Of course I am saying most of this stuff with a lack of any other real outside verses for reference(except to the ones referring to God as light). This is a very interesting topic and I will definitely look into it more.

BrckBrln
Dec 19th 2008, 03:20 AM
Then in verse 14, God creates the specific lights that would lead his creation. Thus the "...to separate the day from the night, and let them serve as signs to mark seasons and days and years" This is also plausible as this separates the day and night for his creation, and give them orientation to the world.

Day one also separates the light from darkness, day from night.

And God said, "Let there be light," and there was light. And God saw that the light was good. And God separated the light from the darkness. God called the light Day, and the darkness he called Night. Genesis 1:3-5

If this 'light' is God then did He switch it off so there could be night for the first three 'days'? Just compare that to this:

And God said, "Let there be lights in the expanse of the heavens to separate the day from the night. Genesis 1:14

chad
Dec 19th 2008, 03:39 AM
In Genesis 1:5, there is already a seperation of day (Light) and night(Darkness) on the first day?

Although we know that the universe is enormous, consisting of other galaxies and solar systems that have thier own suns.


Chad :confused



On day one of creation, God created light. He divided darkness and light, he called the dark night, the light day.

However, it was not until the 4th day of creation that the physical lights which allow us to see were created. The sun which lights the day, the moon and stars to light the night, created on the 4th day. These lights too, define for us what day or night is.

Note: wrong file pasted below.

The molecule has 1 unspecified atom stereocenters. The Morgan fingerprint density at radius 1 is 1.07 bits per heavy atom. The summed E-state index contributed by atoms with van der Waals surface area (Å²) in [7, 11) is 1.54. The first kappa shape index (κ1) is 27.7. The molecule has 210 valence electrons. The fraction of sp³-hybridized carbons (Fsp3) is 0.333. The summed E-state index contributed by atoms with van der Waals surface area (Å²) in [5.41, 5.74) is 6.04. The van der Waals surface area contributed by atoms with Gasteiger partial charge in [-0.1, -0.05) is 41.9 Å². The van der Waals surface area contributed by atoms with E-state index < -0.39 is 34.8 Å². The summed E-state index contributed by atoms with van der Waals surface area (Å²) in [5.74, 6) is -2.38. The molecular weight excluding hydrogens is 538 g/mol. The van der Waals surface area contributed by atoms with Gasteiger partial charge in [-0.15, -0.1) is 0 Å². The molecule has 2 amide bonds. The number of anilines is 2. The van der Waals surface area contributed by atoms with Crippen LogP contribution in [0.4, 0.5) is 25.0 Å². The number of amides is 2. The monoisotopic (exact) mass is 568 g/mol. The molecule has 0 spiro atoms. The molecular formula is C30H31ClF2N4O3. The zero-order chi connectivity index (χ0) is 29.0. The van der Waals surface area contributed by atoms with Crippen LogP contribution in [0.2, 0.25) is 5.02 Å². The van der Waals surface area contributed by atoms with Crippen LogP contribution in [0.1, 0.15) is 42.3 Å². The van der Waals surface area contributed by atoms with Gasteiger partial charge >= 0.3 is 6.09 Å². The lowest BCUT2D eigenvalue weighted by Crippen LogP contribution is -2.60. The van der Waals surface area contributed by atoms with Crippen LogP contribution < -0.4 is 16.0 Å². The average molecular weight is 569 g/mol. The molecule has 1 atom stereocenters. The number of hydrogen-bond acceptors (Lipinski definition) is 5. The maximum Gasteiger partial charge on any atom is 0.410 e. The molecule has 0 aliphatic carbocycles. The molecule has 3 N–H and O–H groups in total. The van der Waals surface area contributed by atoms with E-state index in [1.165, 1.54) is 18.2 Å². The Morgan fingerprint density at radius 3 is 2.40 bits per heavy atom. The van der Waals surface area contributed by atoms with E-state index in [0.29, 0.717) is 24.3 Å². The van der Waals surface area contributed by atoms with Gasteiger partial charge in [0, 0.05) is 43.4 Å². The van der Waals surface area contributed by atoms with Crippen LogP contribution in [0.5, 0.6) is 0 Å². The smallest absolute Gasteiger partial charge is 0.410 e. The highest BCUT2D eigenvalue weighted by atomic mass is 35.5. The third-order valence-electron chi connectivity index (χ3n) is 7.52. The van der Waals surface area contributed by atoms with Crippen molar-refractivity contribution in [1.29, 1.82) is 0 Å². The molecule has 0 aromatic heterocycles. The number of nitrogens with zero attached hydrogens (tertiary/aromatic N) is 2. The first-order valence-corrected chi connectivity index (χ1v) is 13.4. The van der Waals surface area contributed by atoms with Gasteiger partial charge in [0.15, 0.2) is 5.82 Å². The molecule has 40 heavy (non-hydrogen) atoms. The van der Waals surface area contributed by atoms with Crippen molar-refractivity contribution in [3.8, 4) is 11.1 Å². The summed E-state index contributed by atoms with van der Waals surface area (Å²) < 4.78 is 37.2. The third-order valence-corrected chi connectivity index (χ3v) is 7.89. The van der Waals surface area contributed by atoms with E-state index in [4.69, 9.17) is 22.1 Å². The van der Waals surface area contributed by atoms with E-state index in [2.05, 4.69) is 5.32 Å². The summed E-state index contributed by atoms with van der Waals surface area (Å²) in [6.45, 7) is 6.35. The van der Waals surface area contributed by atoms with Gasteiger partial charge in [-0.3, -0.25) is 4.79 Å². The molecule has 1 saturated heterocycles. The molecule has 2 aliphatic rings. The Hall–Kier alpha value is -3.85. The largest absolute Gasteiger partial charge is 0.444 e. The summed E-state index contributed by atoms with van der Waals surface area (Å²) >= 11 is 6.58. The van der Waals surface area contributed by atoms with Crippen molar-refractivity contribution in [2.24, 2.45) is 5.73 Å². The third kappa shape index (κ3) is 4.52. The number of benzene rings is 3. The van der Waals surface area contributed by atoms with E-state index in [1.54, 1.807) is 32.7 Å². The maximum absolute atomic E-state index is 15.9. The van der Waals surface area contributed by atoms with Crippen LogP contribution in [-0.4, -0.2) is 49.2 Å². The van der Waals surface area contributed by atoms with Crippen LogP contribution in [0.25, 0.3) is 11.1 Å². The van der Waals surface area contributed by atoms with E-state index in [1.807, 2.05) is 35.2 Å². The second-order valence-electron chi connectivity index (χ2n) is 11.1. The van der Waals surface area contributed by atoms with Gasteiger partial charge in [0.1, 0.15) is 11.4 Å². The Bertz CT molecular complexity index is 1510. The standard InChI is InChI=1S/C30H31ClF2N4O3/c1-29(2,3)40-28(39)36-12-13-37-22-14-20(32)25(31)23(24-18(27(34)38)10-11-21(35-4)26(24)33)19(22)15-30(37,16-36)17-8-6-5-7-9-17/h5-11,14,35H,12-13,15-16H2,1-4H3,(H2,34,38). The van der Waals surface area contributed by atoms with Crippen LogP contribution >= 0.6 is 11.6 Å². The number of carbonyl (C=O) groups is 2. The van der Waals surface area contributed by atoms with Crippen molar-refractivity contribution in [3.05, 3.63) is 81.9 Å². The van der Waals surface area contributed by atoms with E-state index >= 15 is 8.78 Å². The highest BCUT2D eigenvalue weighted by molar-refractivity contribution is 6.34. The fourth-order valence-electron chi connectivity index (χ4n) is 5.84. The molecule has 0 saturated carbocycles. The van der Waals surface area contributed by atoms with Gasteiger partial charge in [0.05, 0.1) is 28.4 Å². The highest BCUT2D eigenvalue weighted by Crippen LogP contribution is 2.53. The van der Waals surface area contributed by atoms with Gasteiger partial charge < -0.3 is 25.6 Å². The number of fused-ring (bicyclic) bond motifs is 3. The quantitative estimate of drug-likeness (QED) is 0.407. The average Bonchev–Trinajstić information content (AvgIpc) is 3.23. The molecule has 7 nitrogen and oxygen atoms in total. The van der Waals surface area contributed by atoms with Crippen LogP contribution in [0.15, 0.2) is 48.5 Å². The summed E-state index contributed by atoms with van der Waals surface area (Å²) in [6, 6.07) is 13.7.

What then, do you think the light on day one is? I have heard one who believes the elements that would be used to make the sun, moon, and stars were created on day one...thus, even though the sun and moon were yet to be created, what would be used to make them was, so God was able to divide day and night. This makes some sense.

I have another alternative to that which is worthy of consideration. It is a two part answer that works in harmony together.

Since God knows the end from the beginning and the beginning from the end, He knew before He made us, that we would fall. Could it be then, that the "light" on day one was the narrow pathway BACK to him, created before we even needed to use that path?

There is no record as to when God's Torah, His Law, was created. However, we know it was before Sinai and Moses, because we see that Abraham kept God's commandments and Torah as early as Gen 26:5. Could Torah, the guideline for what is and isn't expected of God's people, have been created on day one?

Pro 6:23 For the command is a lamp, And the Torah a light and reproofs of discipline a way of life

The word WORD is used for Torah at various times, and we know the Word was made flesh. When in the flesh, John refered to him in this manner: